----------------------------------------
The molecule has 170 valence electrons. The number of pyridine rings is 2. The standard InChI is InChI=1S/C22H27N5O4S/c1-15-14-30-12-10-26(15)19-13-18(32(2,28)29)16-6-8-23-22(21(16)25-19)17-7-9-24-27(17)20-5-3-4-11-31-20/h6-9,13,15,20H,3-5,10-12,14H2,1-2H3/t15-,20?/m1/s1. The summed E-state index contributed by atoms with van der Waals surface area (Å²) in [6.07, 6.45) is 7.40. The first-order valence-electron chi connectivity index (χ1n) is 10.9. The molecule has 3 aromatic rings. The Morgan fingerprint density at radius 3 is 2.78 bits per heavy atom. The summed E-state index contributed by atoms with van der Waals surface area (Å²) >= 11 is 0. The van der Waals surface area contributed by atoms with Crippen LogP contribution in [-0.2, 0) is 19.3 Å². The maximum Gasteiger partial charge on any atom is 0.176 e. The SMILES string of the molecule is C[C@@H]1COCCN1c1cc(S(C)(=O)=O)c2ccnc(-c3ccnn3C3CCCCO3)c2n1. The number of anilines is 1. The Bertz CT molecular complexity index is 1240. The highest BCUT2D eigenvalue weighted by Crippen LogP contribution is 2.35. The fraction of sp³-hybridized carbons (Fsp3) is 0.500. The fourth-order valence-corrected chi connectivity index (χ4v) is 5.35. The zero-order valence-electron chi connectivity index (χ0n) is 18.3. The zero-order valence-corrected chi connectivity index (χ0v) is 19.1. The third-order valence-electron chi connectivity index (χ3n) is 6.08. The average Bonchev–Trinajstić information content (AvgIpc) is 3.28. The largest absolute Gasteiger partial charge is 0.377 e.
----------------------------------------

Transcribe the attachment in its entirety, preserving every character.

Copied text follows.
The molecule has 170 valence electrons. The number of pyridine rings is 2. The standard InChI is InChI=1S/C22H27N5O4S/c1-15-14-30-12-10-26(15)19-13-18(32(2,28)29)16-6-8-23-22(21(16)25-19)17-7-9-24-27(17)20-5-3-4-11-31-20/h6-9,13,15,20H,3-5,10-12,14H2,1-2H3/t15-,20?/m1/s1. The summed E-state index contributed by atoms with van der Waals surface area (Å²) in [6.07, 6.45) is 7.40. The first-order valence-electron chi connectivity index (χ1n) is 10.9. The molecule has 3 aromatic rings. The Morgan fingerprint density at radius 3 is 2.78 bits per heavy atom. The summed E-state index contributed by atoms with van der Waals surface area (Å²) >= 11 is 0. The van der Waals surface area contributed by atoms with Crippen LogP contribution in [-0.2, 0) is 19.3 Å². The maximum Gasteiger partial charge on any atom is 0.176 e. The SMILES string of the molecule is C[C@@H]1COCCN1c1cc(S(C)(=O)=O)c2ccnc(-c3ccnn3C3CCCCO3)c2n1. The number of anilines is 1. The Bertz CT molecular complexity index is 1240. The highest BCUT2D eigenvalue weighted by Crippen LogP contribution is 2.35. The fraction of sp³-hybridized carbons (Fsp3) is 0.500. The fourth-order valence-corrected chi connectivity index (χ4v) is 5.35. The zero-order valence-electron chi connectivity index (χ0n) is 18.3. The zero-order valence-corrected chi connectivity index (χ0v) is 19.1. The third-order valence-electron chi connectivity index (χ3n) is 6.08. The average Bonchev–Trinajstić information content (AvgIpc) is 3.28. The largest absolute Gasteiger partial charge is 0.377 e.